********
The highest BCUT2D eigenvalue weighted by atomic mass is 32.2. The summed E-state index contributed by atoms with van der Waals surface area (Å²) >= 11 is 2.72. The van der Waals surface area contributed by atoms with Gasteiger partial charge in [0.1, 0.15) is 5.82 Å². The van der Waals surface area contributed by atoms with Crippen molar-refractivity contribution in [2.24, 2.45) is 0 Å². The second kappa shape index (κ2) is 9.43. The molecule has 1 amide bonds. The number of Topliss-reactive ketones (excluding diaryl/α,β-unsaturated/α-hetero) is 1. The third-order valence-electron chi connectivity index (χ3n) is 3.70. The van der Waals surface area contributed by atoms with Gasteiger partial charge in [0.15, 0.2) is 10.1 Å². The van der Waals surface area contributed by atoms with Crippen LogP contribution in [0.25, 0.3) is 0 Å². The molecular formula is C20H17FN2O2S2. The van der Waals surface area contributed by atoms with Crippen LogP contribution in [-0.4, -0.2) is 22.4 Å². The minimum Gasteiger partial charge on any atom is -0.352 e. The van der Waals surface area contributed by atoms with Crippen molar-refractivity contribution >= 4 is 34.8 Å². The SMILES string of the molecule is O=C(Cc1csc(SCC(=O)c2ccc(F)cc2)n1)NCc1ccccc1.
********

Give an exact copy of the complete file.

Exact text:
The highest BCUT2D eigenvalue weighted by atomic mass is 32.2. The summed E-state index contributed by atoms with van der Waals surface area (Å²) >= 11 is 2.72. The van der Waals surface area contributed by atoms with Gasteiger partial charge in [0.1, 0.15) is 5.82 Å². The van der Waals surface area contributed by atoms with Crippen molar-refractivity contribution in [2.24, 2.45) is 0 Å². The second kappa shape index (κ2) is 9.43. The molecule has 1 amide bonds. The number of Topliss-reactive ketones (excluding diaryl/α,β-unsaturated/α-hetero) is 1. The third-order valence-electron chi connectivity index (χ3n) is 3.70. The van der Waals surface area contributed by atoms with Gasteiger partial charge in [0.15, 0.2) is 10.1 Å². The van der Waals surface area contributed by atoms with Crippen LogP contribution in [0.25, 0.3) is 0 Å². The molecular formula is C20H17FN2O2S2. The van der Waals surface area contributed by atoms with Crippen LogP contribution in [-0.4, -0.2) is 22.4 Å². The minimum Gasteiger partial charge on any atom is -0.352 e. The van der Waals surface area contributed by atoms with Crippen molar-refractivity contribution >= 4 is 34.8 Å². The SMILES string of the molecule is O=C(Cc1csc(SCC(=O)c2ccc(F)cc2)n1)NCc1ccccc1.